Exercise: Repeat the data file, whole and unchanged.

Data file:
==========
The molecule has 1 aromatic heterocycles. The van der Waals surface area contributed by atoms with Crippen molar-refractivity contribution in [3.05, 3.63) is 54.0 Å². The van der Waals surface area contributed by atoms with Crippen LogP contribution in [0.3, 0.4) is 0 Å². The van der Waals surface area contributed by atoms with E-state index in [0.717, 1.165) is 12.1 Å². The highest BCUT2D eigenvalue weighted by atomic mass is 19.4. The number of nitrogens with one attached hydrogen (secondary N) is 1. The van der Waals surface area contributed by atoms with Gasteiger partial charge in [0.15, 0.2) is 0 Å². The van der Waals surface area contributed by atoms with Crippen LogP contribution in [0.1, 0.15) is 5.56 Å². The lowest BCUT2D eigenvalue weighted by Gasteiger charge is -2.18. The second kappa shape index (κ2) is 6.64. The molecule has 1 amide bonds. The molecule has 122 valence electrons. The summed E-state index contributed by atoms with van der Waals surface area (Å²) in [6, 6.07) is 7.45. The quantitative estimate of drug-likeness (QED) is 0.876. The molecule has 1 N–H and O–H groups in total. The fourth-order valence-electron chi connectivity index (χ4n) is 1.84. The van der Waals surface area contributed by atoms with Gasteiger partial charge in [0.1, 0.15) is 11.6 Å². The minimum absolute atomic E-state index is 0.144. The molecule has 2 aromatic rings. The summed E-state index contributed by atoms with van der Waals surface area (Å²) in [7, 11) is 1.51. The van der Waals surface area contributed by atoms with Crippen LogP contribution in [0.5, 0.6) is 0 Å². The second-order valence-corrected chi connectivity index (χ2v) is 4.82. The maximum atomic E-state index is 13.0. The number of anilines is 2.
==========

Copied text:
The molecule has 1 aromatic heterocycles. The van der Waals surface area contributed by atoms with Crippen molar-refractivity contribution in [3.05, 3.63) is 54.0 Å². The van der Waals surface area contributed by atoms with Crippen LogP contribution in [0.3, 0.4) is 0 Å². The van der Waals surface area contributed by atoms with E-state index in [0.717, 1.165) is 12.1 Å². The highest BCUT2D eigenvalue weighted by atomic mass is 19.4. The number of nitrogens with one attached hydrogen (secondary N) is 1. The van der Waals surface area contributed by atoms with Gasteiger partial charge in [0.15, 0.2) is 0 Å². The van der Waals surface area contributed by atoms with Crippen LogP contribution in [0.1, 0.15) is 5.56 Å². The lowest BCUT2D eigenvalue weighted by Gasteiger charge is -2.18. The second kappa shape index (κ2) is 6.64. The molecule has 1 amide bonds. The molecule has 122 valence electrons. The summed E-state index contributed by atoms with van der Waals surface area (Å²) in [6, 6.07) is 7.45. The quantitative estimate of drug-likeness (QED) is 0.876. The molecule has 1 N–H and O–H groups in total. The fourth-order valence-electron chi connectivity index (χ4n) is 1.84. The van der Waals surface area contributed by atoms with Gasteiger partial charge in [0.1, 0.15) is 11.6 Å². The minimum absolute atomic E-state index is 0.144. The molecule has 2 aromatic rings. The summed E-state index contributed by atoms with van der Waals surface area (Å²) in [7, 11) is 1.51. The van der Waals surface area contributed by atoms with Crippen LogP contribution in [0.5, 0.6) is 0 Å². The second-order valence-corrected chi connectivity index (χ2v) is 4.82. The maximum atomic E-state index is 13.0. The number of anilines is 2.